The loss of employment, besides the quantifiable effects on income and consumption, also causes severe psychological distress, which is very difficult to quantify, and more so because the pains from demonetisation were rationalised as a necessary evil for a greater good.
Short-term shocks often have long-term consequences, or in economics parlance, this is captured by the concept of hysteresis. Our policymakers must take cognisance of this very important economic fact. For an economy, loss in employment implies that the potential of the economy is reduced, and hence its actual growth in the subsequent periods. As noted already, the farm sector and small entrepreneurs have been adversely affected by demonetisation. Without doubt, the potential of these sectors have been reduced. According to data published by the World Bank based on ILO estimates, 79% of total employment in India consisted of the self-employed as of 2017. Thus, the biggest losers from demonetisation are the small entrepreneurs (or self-employed workers) and those working in agriculture.
Fintech companies benefited from the note ban
Which class or sector has benefited the most from demonetisation? In the move to ‘digitise’ and ‘formalise’ the economy, the largest beneficiaries of this policy shock has been the fintech companies, of which Paytm is perhaps the most well-known. To put it differently, the largest beneficiaries of demonetisation appear to be this new class of entrepreneurs who are able to bundle ‘finance’ and ‘technology’—thus the name fintech.
According to the recently published RBI Annual Report 2017-18, as a percentage of total retail payments, the use of electronic clearing has decreased to 28.7% in 2017-18 from 46% in 2015-16. Over the same two-year period, the percentage of prepaid payment instruments increased to 0.5% from 0.3%. To get a closer picture, let us look at the use of prepaid instruments (mainly supplied by the fintech companies) as a percentage of total card payments in terms of both value and volume; in terms of value, it now stands at 13.34% as opposed to 10.89% in 2015-16 and in terms of volume, it now stands at 42.14% as opposed to 27.63% two years ago. The fintech sector has been a direct beneficiary of demonetisation.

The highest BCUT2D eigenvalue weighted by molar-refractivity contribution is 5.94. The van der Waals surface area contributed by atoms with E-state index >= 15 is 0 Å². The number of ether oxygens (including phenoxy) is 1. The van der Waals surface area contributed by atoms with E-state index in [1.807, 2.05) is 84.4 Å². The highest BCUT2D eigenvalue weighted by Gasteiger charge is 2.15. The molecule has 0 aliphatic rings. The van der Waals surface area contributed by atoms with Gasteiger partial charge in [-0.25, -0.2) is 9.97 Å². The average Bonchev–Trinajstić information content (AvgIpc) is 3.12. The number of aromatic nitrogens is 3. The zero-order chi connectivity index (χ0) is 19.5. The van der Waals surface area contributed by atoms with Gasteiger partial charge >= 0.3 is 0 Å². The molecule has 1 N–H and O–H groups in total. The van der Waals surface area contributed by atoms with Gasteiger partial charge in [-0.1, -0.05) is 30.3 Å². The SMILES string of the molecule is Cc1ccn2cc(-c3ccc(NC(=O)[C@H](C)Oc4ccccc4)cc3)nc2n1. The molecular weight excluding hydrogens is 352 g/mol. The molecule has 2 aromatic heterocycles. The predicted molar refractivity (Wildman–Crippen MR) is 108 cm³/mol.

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In fact, the Forbes profile of Vijay Shekhar Sharma, the founder of Paytm, states that he has been ‘one of the biggest beneficiaries of India’s demonetisation’. Sharma, in 2017, ranked 99 in Forbes list of Indian billionaires. In 2018, riding on the rise of prepaid money, he rose up the ranks to 74. A well-thought-out regulatory framework is urgently needed for prepaid money.
The biggest losers and gainers occupy the opposite ends of India’s highly unequal income distribution. Thus, demonetisation has resulted in the socialisation of costs by the poor and the privatisation of benefits by the few.
The author is Assistant Professor of Economics at the School of Liberal Studies, Azim Premji University. This is a revised version of his presentation as part of a panel discussion on demonetisation organised by the Bengaluru Collective on 8 November 2018. The author thanks Anjana Thampi for her useful inputs.